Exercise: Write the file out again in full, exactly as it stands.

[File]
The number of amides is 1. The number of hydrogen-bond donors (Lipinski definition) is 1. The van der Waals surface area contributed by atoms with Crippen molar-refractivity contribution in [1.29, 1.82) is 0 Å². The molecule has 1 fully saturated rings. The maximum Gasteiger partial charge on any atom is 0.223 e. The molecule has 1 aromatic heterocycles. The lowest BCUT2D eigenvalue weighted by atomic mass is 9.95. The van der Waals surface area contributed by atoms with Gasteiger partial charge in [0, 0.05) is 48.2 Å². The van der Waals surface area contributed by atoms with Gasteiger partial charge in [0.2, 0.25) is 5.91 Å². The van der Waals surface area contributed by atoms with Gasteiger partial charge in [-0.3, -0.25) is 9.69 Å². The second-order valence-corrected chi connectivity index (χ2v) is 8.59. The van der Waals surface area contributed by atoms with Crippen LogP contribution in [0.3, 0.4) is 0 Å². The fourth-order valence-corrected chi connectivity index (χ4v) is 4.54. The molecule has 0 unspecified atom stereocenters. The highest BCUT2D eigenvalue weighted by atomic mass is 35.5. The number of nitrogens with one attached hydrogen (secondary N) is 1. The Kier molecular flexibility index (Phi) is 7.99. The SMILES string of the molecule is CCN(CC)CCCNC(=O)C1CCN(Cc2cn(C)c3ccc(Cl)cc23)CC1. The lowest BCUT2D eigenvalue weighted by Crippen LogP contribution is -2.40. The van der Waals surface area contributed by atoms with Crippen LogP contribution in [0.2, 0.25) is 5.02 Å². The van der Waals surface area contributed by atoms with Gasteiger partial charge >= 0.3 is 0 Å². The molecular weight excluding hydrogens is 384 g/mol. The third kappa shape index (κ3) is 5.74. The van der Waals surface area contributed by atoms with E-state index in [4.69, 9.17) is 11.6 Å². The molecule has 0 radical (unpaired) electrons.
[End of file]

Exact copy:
The number of amides is 1. The number of hydrogen-bond donors (Lipinski definition) is 1. The van der Waals surface area contributed by atoms with Crippen molar-refractivity contribution in [1.29, 1.82) is 0 Å². The molecule has 1 fully saturated rings. The maximum Gasteiger partial charge on any atom is 0.223 e. The molecule has 1 aromatic heterocycles. The lowest BCUT2D eigenvalue weighted by atomic mass is 9.95. The van der Waals surface area contributed by atoms with Gasteiger partial charge in [0, 0.05) is 48.2 Å². The van der Waals surface area contributed by atoms with Gasteiger partial charge in [0.2, 0.25) is 5.91 Å². The van der Waals surface area contributed by atoms with Gasteiger partial charge in [-0.3, -0.25) is 9.69 Å². The second-order valence-corrected chi connectivity index (χ2v) is 8.59. The van der Waals surface area contributed by atoms with Crippen LogP contribution in [0.3, 0.4) is 0 Å². The fourth-order valence-corrected chi connectivity index (χ4v) is 4.54. The molecule has 0 unspecified atom stereocenters. The highest BCUT2D eigenvalue weighted by atomic mass is 35.5. The number of nitrogens with one attached hydrogen (secondary N) is 1. The Kier molecular flexibility index (Phi) is 7.99. The SMILES string of the molecule is CCN(CC)CCCNC(=O)C1CCN(Cc2cn(C)c3ccc(Cl)cc23)CC1. The lowest BCUT2D eigenvalue weighted by Crippen LogP contribution is -2.40. The van der Waals surface area contributed by atoms with Crippen LogP contribution in [0.2, 0.25) is 5.02 Å². The van der Waals surface area contributed by atoms with Gasteiger partial charge >= 0.3 is 0 Å². The molecular weight excluding hydrogens is 384 g/mol. The third kappa shape index (κ3) is 5.74. The van der Waals surface area contributed by atoms with E-state index in [4.69, 9.17) is 11.6 Å². The molecule has 0 radical (unpaired) electrons.